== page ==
Peruvian-style crispy pork belly, black mint sauce

The final savory course was a hearty serving of crispy pork belly, fully injected with juicy pork fat and delightful pork belly essence.  The surface was cooked to a nice crisp while the interior remained moist and fatty.  Served on a bed of creamy bean purée, it was the piquant black mint sauce that brought all of the flavors and elements together for ultimate deliciousness.

Classic Peruvian dessert made of dulce de leche, shortbread

Spain, where alfajores originated, and all other Latin American countries have their own version of alfajores, and Chef Zarate’s Peruvian style alfajor was made by layering crumbly square shortbread cookies with dulce de leche.  I’m impartial to soft chewy Argentine alfajores, but Mo-Chica’s rendition, made by Zarate’s new Spanish pastry chef who will be creating sweets for Picca, was equally scrumptious.

The evening was completely packed with satisfied happy diners who thoroughly enjoyed Zarate’s most successful tasting dinner event yet, while Bill Esparza and crew were rocking the house with contemporary takes on bossa nova classics like So Danco Samba and One Note Samba.  This tasting dinner was days before the big announcement of Zarate’s win for Food & Wine’s Best New Chef 2011, and for all of those lucky diners who were able to attend the dinner, we got a good taste of exactly why.  Thank you Chef Zarate for donating to support Japan.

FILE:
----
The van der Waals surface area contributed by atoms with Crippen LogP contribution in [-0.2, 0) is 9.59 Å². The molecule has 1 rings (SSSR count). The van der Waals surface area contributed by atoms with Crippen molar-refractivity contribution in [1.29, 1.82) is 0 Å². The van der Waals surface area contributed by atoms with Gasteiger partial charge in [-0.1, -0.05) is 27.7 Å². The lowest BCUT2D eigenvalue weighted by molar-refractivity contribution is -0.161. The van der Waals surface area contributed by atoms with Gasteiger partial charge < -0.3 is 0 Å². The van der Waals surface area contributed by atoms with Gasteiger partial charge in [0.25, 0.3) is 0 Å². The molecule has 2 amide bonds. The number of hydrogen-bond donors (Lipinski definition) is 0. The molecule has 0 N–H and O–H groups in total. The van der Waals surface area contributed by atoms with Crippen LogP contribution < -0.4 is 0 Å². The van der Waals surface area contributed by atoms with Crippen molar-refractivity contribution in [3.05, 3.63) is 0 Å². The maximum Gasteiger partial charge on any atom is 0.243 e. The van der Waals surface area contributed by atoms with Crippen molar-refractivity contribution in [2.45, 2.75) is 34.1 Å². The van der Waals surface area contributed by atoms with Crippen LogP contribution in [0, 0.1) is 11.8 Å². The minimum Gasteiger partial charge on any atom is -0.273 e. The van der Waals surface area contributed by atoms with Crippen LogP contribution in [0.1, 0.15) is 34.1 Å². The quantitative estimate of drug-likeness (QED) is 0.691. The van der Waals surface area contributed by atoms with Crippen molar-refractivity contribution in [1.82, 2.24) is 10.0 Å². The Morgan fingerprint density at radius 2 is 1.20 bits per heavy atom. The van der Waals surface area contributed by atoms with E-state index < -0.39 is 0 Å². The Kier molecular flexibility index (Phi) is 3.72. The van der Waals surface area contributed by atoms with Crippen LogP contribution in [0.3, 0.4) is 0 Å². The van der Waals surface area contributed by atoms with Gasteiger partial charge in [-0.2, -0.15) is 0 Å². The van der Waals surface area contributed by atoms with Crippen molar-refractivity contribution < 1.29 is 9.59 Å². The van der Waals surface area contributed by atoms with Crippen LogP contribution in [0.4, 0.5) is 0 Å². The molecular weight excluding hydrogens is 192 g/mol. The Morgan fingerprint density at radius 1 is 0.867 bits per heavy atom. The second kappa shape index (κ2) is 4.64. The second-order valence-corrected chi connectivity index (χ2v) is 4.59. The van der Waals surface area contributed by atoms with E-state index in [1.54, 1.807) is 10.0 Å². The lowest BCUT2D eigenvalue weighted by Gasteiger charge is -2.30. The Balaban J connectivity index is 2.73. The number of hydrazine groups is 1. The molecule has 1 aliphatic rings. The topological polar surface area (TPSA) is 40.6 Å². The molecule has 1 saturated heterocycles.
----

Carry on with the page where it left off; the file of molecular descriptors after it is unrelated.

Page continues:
3655 S Grand Ave
Los Angeles, CA 90007

(213) 747-2141

Mo-Chica will relocate to its new grand location soon

Picca Peru

9575 W Pico Blvd
Los Angeles, CA 90035

Picca will be opening in the upstairs ex-Test Kitchen space in May 2011

Random trivia: Did you know that an alfajor, which is a traditional Arabic confection, finds it word derivative from an Arabic word for honeycomb?  They are traditionally made with honey, almonds, hazelnuts, sugar, flour, breadcrumbs and natural spices.

Rustic Mondays at Fraiche Restaurant

When the 9.0 magnitude earthquake shook Japan on March 11, 2011, and massive tsunamis engulfed the northeast coast of the country, the world watched with sadness and grief at the immense loss of life.  In the midst of this devastation, many have stood up to make a difference by donating their time, money and services for Japan.  Chefs and restaurateurs in Los Angeles have also done their part in raising awareness for relief efforts by hosting dinners where a portion of the proceeds go to charitable funds.  One such fun and delicious event was hosted by Chef Benjamin Bailly and Chef Ricardo Zarate at Fraiche Restaurant in Culver City, where proceeds from the dinner went to Operation USA.